What if Finley had been magnanimous and relented? He couldn’t admit that having a future stadium all to himself in KC was better than having to share in Oakland, but that had to be part of his calculus. What intrigued Finley about Oakland was the promise of greater radio and TV revenues, which is ironic considering the A’s difficulties in that realm the past 20 years. If Finley kept the team in KC, KC would’ve gotten the World Series champs of the 70’s, and Finley probably would have sold to local interests in the late 70’s once he saw that baseball’s economics were surpassing his ability to compete.
Seattle, which had rejected previous votes on a domed stadium to attract a baseball team, was forced to approve one once they were granted the expansion franchise. Because they had no choice but to accelerate their efforts, Pilots ownership lost their shirts during the 1969 season, filed for bankruptcy, and sold to Selig when no local ownership groups stepped up. The Pilots relocated, which brought forth a lawsuit from Seattle against MLB, which led to the expansion Mariners in 1976. If the team had been given more time, it’s possible that needed improvements for Sicks’ would have been made to keep ownership and fans happy. Even though the domed stadium had faced stern opposition, it eventually was approved and opened in time for the 1976 season. That opening would’ve been earlier had the team already been in place. Milwaukee would’ve gotten an expansion team to go with Toronto in 1976 – unless the team was awarded to Denver or New Orleans.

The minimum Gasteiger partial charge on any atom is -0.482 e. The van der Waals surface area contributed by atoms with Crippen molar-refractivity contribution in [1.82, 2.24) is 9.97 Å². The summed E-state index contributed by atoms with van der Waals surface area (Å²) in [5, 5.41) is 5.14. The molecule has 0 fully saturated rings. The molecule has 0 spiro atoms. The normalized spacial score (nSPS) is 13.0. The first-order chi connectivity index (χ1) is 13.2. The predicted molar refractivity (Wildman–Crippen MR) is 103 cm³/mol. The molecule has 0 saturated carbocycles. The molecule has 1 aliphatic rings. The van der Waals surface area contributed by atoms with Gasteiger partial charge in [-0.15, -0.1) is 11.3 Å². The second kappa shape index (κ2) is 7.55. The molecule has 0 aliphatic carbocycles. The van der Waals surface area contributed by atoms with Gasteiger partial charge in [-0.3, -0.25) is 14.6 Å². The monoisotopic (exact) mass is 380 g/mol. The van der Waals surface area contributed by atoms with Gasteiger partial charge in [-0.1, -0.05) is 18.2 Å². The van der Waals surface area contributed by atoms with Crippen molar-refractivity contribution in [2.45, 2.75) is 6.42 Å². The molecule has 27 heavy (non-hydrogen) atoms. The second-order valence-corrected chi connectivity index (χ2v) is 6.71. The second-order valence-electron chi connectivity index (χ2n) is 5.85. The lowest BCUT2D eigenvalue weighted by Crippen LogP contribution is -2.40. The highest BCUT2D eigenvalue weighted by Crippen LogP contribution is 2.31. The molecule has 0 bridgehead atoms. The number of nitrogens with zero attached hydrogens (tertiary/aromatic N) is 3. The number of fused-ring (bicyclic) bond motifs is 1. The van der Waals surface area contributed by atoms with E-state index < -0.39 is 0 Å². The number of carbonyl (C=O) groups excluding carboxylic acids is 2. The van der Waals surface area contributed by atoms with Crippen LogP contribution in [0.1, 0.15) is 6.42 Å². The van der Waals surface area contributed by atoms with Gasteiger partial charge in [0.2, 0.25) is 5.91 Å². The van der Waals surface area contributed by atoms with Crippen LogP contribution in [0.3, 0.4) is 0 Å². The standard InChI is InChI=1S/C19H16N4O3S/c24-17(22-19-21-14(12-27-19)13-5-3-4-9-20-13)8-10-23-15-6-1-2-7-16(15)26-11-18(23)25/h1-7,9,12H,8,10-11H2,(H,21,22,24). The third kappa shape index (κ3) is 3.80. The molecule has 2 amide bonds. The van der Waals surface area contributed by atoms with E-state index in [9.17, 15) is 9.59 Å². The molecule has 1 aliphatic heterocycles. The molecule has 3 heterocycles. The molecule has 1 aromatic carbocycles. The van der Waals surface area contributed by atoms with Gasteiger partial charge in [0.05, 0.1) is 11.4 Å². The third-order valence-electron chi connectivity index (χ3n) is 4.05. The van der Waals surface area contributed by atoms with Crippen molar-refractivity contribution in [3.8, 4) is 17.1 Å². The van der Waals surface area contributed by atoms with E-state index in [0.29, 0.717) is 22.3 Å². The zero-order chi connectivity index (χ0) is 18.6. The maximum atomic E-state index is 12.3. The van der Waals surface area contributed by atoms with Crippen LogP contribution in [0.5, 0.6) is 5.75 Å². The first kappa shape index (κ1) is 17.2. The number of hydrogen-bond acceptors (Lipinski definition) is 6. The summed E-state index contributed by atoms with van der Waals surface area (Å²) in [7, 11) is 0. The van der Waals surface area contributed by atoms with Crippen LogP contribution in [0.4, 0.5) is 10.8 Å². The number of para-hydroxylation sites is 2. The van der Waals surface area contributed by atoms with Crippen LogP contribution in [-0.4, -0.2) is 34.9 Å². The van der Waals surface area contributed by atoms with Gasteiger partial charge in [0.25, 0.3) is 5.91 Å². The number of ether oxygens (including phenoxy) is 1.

As for Oakland, under this alternate scenario they would’ve had the team in 1971. Perhaps it would’ve been called the Oakland Oaks, or the Oakland “Baseball” Raiders (doubt it due to Al Davis’s desires). It definitely wouldn’t have been called the Oakland Athletics. The burgeoning talent that Finley stockpiled would’ve won titles in KC, and Oakland would be building from expansion castoffs. Another thing to consider is that the expansion draft in 1968 was for four teams (Montreal & San Diego were planned, Kansas City & Seattle were rushed) which created an enormous dilution of talent. A draft in 1970 would’ve been less painful for the expansion teams. Perhaps A’s ownership would’ve been more stable over time. Maybe not. The Coliseum still would’ve been relatively new and modern, and without Finley’s constant moving threats, the fan base could’ve grown more naturally – though during the 1968 season ticket sales were not exactly impressive.
After studying all of this for a while, it’s easy to understand the hierarchy of who has the power when it comes to franchise moves and stadium negotiations:
That structure has remained throughout the eons, and is unlikely to change anytime soon.